SRS Shares Science at BugFest

On September 17, more than 35,000 insect enthusiasts gathered at the North Carolina Museum of Natural Sciences in Raleigh, NC. U.S. Forest Service employees were among them. As in years past, the Southern Research Station had a table at BugFest. Hundreds of children and adults stopped by to learn about SRS research and to see…  More 

Carolina Hemlock Populations: Isolated and Imperiled

Hemlocks are under attack. U.S. Forest Service scientists and their partners are working to save the native conifers from the hemlock wooly adelgid (HWA), an invasive insect from Japan. Carolina hemlock (Tsuga caroliniana) trees can survive HWA infestation for a decade or more but often die within four years. Carolina hemlocks grow in tiny, isolated…  More 

Stream Crossings and Water Quality

In many situations, the adage “dirt doesn’t hurt” is true. One important exception is when soils erode, and rain washes the sediments into streams. Johnny Boggs, a biological scientist with the U.S. Forest Service Eastern Forest Environmental Threat Assessment Center, recently led a study on preventing stream sedimentation in forests. Sedimentation impacts water quality and can…  More 

Home is a Pine Tree

Every summer, female Indiana bats fly through southern Appalachian forests looking for a place to rear their pups. A new study, coauthored by U.S. Forest Service research ecologist, Susan Loeb, suggests that the bats are looking for yellow pine snags. Although Indiana bats sometimes roosted in other trees, they strongly preferred yellow pine snags, especially…  More 

Restoration in the Understory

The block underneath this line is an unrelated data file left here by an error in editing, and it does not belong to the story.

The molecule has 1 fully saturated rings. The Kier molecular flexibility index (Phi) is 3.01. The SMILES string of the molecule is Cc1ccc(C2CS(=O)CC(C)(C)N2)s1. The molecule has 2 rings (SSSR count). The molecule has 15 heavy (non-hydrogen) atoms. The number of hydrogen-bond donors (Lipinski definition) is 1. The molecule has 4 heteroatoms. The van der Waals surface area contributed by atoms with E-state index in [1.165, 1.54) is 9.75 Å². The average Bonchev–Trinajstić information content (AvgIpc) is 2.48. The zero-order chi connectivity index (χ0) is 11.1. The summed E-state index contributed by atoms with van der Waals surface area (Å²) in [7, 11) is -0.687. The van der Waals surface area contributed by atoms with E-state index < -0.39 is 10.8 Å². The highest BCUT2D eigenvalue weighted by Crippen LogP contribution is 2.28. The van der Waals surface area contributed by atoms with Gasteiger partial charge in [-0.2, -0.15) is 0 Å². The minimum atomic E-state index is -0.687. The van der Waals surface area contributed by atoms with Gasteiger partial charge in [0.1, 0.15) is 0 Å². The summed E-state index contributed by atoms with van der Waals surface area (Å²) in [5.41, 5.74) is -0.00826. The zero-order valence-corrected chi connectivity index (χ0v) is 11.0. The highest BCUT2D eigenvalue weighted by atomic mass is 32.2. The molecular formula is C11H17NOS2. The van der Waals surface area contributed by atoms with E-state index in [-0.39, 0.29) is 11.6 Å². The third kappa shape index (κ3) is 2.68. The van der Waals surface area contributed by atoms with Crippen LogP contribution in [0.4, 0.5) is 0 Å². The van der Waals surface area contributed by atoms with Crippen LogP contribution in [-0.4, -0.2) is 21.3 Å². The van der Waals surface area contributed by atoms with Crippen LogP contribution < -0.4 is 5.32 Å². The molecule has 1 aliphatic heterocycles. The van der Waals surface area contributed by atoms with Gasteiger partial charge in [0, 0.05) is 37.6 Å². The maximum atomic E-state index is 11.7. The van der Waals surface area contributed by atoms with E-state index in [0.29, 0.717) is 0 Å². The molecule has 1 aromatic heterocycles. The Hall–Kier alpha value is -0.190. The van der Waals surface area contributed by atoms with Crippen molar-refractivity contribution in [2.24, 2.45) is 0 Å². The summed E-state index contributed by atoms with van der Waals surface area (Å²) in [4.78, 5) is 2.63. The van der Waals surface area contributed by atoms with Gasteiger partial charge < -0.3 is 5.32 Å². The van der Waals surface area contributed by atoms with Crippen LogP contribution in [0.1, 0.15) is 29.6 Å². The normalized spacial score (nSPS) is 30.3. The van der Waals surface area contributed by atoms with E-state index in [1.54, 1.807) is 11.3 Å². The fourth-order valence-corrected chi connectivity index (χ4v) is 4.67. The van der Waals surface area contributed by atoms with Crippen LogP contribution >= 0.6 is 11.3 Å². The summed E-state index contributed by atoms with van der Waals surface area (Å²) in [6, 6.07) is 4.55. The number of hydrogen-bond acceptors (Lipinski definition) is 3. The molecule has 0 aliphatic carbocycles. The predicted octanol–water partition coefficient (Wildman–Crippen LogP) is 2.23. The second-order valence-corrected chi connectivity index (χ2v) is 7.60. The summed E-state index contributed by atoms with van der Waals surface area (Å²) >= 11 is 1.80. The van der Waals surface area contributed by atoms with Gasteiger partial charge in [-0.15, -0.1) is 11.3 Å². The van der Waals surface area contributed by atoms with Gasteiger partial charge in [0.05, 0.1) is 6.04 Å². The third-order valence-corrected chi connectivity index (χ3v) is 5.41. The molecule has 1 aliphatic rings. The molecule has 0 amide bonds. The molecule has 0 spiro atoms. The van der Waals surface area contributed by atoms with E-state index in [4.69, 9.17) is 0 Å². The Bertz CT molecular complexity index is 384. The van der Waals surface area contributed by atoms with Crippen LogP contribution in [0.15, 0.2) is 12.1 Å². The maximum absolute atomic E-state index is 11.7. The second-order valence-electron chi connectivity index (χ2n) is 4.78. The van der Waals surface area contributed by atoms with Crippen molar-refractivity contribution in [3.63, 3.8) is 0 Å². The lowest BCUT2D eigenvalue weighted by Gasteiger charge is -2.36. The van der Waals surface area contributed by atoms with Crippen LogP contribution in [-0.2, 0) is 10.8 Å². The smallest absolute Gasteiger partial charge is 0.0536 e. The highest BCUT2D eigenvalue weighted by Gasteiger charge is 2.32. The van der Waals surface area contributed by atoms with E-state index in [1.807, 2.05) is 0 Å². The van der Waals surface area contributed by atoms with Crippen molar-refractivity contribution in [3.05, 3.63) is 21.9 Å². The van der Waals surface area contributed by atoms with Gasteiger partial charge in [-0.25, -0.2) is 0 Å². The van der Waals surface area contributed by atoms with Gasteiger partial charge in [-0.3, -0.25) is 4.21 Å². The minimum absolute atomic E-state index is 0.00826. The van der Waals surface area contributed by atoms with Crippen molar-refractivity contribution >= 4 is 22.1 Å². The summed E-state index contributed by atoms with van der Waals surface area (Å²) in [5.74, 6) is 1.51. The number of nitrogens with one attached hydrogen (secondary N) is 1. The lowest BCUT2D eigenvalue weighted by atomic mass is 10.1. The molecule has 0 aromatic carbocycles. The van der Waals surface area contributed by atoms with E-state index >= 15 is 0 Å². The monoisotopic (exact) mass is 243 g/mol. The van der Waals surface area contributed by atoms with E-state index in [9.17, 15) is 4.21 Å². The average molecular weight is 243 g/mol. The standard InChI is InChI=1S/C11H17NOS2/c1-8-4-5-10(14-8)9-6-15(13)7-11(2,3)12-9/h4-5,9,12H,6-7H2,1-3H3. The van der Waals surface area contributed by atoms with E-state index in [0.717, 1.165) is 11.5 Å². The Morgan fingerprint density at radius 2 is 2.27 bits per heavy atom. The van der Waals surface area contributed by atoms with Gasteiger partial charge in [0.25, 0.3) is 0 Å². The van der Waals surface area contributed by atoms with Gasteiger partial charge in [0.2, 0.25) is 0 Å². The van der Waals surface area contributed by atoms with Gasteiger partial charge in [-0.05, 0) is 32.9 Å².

Some plants are homebodies and refuse to thrive in new areas. “Plants have unique abilities to thrive where they grow but moving plants outside their genetically adapted environment might cause them not to grow as well,” says Joan Walker, SRS research plant ecologist. The U.S. Forest Service, led by Walker, is partnering with federal and state…  More 

Unexpected Pest of Chestnut Trees

SRS research entomologist Bud Mayfield was relieved to find that defoliation on an American chestnut planting site was not as severe as expected. Mayfield and SRS research forester Stacy Clark are coauthors on a paper in the Journal of Insect Science that describes a study they conducted with Ashley Case, an adjunct lecturer at the University…  More 

Promoting Sustainable Forestry on African American Family Lands

New insight on the challenges and opportunities facing African American family forest owners in the Southeast was just published by U.S. Forest Service scientists in Small Scale Forestry.  SRS research forester John Schelhas, SRS research social scientist Cassandra Johnson Gaither, and University of Georgia assistant research scientist Sarah Hitchner summarized interviews with 60 minority landowners in…  More 

Bottomland Hardwoods of the Mid-Atlantic

A new U.S. Forest Service report characterizes the status and trends of bottomland hardwood forests across the mid-Atlantic region of North Carolina and Virginia. These forests are located in floodplains, bogs, swamps, and other lowland areas. SRS scientists Anita Rose and Steve Meadows summarized Forest Inventory and Analysis (FIA) data from 2002 to 2014 for…  More 

New Forest, New Water Yield

Today, forests abound in the southern Appalachians. However, there was a time in the early 1900s when many forests were harvested or cleared so that the land could be used to grow crops or provide pasture. “The forests that have returned may use water differently,” says U.S. Forest Service research ecologist Katherine Elliott. Elliott and…  More 

Children Learn about Weather and Climate

A partnership between the Eastern Band of Cherokee Indians and the U.S. Forest Service Southern Research Station has led to the development of a second educational module for Cherokee youth. The first module focused on culturally significant plants, and was completed in 2015. The most recent module introduces children to climate, weather, and climate change.…  More